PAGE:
VIU Student Press

New VIU counselor focuses on Indigenous students

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Above: Noelle Hanuse, who is from the Oweekeno and Klahoose First Nations, is the latest member of VIU’s Counseling Services team. 📷 VIU Communications

By Jenn McGarrigle, VIU Communications 

Noelle Hanuse is on a quest – to reach out to Indigenous students at Vancouver Island University (VIU); those who may not be aware of the counselling services available at the university, or might have previously hesitated to access those services.

One of VIU’s core values is to provide a welcoming and culturally relevant environment for Indigenous students. As part of supporting this value, VIU recently hired Hanuse, who is from the Oweekeno and Klahoose First Nations, to provide individual counselling sessions for both Indigenous and non-Indigenous students. She is also organizing mental health-themed workshops at Shq’apthut, VIU’s Aboriginal Gathering Place.

 “Some Indigenous students may be wary of the idea of counselling, and for lots of different reasons,” Hanuse said. “For one thing, Indigenous students often come from a very community-based approach, so individualized counselling sessions might seem new to them.”

“Traditionally, Western therapy hasn’t acknowledged spirit, and that’s a foundational part of how Indigenous peoples relate to the world. Western counselling also comes from the same system that historically oppressed our people. Healing from colonialism is a major health issue and healing practices need to reflect cultural realities as well as core values. Non-Indigenous Canadians can also benefit from an Indigenous perspective of health and wellness.” 

Hanuse joins four other full-time counsellors and two part-time counsellors in the department. Her role is to provide culturally sensitive individual counselling, assessment, and crisis intervention services to students with personal, emotional and mental health issues – from a perspective that respects Indigenous ways of being and knowing.

Hanuse has a Bachelor of Education through the University of British Columbia’s Indigenous Teaching Education Program; a Master of Education in Indigenous Education and Leadership from Simon Fraser University; a Master of Arts in Indigenous Community Counselling Psychology from the University of Victoria; and diplomas in Progressive Counselling, Natural Spiritual Healing and Transformation Hatha Yoga. She has many years’ experience in supporting and counselling Indigenous youth and adults, including as a Counsellor at the Native Education College, a counsellor for School District 46, and at the Vancouver Aboriginal Child and Family Services Society.

“I’m also a residential school survivor, and many Indigenous students have parents or grandparents who are as well, so I can help them understand what’s happening in their lives because of that historic trauma, as well as make peace with the past and move forward in the way that feels right for them,” she said.

On top of her regular counselling duties, Hanuse, who has been at VIU since mid-January, will run some events at Shq’apthut, starting off by leading workshops at Shq’apthut that draw strongly on her background in meditation. Called Honoring the Spirit: Energy Care for Indigenous Students, she is teaching students breathing techniques to help calm, balance, and ground themselves.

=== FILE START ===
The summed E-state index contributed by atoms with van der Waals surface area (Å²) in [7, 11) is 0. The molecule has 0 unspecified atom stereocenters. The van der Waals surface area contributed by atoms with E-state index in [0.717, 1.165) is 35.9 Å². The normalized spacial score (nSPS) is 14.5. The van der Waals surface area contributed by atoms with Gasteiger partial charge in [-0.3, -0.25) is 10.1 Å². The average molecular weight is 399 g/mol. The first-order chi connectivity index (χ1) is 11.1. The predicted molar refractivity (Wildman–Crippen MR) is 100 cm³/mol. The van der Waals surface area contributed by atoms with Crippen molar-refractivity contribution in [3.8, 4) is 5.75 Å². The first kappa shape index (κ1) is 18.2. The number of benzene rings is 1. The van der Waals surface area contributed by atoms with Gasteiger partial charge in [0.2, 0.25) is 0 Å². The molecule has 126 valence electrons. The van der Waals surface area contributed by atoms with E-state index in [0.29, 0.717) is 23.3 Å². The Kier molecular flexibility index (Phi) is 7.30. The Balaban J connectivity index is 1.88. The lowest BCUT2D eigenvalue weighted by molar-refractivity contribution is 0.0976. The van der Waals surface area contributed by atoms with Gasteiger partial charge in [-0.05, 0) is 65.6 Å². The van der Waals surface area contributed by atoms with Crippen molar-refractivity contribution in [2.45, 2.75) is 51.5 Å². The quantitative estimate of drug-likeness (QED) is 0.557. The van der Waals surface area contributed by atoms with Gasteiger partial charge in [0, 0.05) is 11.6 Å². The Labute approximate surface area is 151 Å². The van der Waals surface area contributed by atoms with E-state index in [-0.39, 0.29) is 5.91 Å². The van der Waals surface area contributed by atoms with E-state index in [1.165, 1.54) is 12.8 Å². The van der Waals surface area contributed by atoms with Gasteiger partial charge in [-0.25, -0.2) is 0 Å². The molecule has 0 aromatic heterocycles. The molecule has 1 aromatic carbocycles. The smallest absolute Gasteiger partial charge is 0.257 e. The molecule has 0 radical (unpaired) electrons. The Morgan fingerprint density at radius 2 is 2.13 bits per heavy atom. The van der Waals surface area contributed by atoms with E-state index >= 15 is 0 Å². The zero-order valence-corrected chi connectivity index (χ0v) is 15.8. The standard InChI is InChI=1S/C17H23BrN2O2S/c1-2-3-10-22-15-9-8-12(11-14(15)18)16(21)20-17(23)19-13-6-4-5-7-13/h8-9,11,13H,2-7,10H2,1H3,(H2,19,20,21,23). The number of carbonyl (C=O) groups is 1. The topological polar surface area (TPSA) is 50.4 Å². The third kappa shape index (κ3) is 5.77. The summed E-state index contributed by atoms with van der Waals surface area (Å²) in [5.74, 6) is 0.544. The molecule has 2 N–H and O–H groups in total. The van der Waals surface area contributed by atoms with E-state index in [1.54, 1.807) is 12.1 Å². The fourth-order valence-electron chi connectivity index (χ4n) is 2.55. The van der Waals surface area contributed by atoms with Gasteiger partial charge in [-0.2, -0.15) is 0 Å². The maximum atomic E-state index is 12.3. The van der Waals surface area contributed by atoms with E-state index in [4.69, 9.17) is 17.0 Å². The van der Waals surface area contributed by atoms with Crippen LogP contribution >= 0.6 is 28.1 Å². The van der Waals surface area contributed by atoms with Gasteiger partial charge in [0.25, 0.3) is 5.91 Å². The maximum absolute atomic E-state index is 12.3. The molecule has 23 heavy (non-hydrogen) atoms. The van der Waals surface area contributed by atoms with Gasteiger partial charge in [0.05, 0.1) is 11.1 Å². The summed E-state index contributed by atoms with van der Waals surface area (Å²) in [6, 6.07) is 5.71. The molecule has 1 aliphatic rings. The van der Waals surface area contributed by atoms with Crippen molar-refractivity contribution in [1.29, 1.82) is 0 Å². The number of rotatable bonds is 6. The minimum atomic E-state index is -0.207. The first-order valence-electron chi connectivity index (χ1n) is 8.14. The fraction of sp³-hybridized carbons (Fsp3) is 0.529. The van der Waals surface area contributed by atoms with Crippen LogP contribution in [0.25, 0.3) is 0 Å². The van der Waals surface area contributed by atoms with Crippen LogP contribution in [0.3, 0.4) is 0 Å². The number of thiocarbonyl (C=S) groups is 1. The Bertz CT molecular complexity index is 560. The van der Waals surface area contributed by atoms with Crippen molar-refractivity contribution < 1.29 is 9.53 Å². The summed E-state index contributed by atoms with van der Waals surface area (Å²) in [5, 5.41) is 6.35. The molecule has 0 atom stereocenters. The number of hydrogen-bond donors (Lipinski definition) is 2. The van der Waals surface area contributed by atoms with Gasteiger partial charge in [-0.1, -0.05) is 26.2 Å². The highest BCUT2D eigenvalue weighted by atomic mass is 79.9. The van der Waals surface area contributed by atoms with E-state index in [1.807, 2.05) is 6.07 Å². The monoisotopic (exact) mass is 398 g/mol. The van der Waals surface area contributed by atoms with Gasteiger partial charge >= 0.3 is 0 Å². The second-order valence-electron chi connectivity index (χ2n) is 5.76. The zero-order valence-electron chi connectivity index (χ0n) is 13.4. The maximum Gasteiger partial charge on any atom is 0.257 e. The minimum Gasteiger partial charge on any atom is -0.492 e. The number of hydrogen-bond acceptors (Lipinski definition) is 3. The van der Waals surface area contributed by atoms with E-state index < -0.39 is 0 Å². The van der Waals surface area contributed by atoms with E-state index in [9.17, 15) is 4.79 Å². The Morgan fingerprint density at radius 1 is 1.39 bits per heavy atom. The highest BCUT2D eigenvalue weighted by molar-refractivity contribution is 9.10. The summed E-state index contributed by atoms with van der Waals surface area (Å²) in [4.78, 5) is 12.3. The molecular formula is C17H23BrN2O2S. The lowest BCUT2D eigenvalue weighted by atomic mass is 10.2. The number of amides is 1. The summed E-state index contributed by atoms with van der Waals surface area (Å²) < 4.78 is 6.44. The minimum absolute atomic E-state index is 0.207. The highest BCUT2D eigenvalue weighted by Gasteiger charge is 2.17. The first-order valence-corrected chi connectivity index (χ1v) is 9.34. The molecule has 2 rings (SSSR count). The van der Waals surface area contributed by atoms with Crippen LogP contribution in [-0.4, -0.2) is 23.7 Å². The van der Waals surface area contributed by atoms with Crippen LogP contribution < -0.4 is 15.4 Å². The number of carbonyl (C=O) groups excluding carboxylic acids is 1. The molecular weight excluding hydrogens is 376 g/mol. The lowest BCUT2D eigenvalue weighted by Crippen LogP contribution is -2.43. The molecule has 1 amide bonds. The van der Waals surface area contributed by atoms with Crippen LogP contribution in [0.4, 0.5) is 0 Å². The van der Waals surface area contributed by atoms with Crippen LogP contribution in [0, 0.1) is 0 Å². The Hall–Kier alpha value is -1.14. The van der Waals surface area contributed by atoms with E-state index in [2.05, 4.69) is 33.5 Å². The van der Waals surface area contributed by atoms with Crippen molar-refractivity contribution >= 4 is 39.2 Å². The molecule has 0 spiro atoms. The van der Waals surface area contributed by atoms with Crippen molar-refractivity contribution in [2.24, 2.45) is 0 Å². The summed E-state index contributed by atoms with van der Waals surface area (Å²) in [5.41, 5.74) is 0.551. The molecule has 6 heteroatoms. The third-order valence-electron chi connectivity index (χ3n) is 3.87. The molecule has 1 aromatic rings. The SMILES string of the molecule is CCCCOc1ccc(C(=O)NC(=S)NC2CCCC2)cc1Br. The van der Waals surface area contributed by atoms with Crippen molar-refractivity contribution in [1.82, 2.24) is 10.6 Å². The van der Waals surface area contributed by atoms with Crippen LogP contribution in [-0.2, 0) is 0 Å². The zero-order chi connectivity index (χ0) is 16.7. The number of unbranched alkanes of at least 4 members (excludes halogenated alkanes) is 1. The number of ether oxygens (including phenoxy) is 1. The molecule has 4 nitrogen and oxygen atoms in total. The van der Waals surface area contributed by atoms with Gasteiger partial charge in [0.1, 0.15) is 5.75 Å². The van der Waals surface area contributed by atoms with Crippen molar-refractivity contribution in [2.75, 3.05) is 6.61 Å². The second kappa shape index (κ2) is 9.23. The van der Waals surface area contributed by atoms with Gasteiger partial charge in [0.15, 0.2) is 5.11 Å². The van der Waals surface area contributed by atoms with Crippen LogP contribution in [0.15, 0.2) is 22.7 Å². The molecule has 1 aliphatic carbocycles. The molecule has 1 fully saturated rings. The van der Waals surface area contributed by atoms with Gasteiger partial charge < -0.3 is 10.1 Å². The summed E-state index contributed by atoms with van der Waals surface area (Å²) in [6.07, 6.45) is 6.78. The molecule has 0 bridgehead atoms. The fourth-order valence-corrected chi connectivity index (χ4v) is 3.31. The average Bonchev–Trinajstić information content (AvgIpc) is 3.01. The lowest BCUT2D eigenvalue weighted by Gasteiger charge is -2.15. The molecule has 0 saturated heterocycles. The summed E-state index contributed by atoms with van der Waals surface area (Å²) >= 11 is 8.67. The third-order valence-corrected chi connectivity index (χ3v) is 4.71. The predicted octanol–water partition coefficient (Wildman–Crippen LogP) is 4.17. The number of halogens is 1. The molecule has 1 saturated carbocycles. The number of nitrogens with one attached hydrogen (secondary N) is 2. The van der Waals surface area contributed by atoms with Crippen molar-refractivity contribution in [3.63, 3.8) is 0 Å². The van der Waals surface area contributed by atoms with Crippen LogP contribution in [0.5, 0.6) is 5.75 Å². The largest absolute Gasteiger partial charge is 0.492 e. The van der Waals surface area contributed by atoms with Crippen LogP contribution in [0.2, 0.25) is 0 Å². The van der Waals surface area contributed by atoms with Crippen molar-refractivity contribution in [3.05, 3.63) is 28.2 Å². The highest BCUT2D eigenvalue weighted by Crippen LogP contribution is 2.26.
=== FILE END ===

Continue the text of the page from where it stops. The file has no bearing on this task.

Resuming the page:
“This fall, VIU organized a series of events around the topic of reconciliation, which can help with understanding, but at the same time, it can open up a can of worms and [students] can feel deep, deep pain,” says Hanuse. “For some of the students, it’s the first time they’re hearing about it. This workshop is about taking care of themselves.”

Marge Huntley, VIU’s Director of Student Affairs, says Hanuse is a welcome addition to the Counselling Office at VIU’s Nanaimo campus. 

“Noelle adds greater depth and breadth to the existing experience within our Counselling Department, and it ensures our team represents the diversity of our campus,” she said. “Her background and experience will also better meet the needs of our Indigenous student population.”

Hanuse’s position is made possible by the Student Services Fee, which is also supporting two other positions – a Disability Services Mental Health Access Specialist and a Mental Health Learning Support Strategist.

The Mental Health Access Specialist will work with students with complex mental health and psychiatric issues who require academic and classroom supports, develop initiatives to help these students make the most of their educational experiences, and provide expert advice and consultation for faculty and staff. The Mental Health Learning Support Strategist will support students whose academic success is impacted by their mental health concerns by providing learning and academic management services.

VIU has also collaborated with Island Health and the Division of Family practice to bring a part-time general practitioner and a consulting psychiatrist to the Health and Wellness Centre. By the end of March, a Mental Health and Substance Use Clinician from Island Health will also be on campus. The space needed to house the new Island Health professionals was funded through the Student Services Fee. 

The Mental Health and Substance Use Clinician will see students with moderate to severe mental illnesses and provide brief intervention supports and direct referrals to community mental health resources and programming.

“Being able to get an appointment with mental health practitioners directly on campus rather than having to go to a clinic or the hospital improves access to mental health services for students significantly,” says Huntley.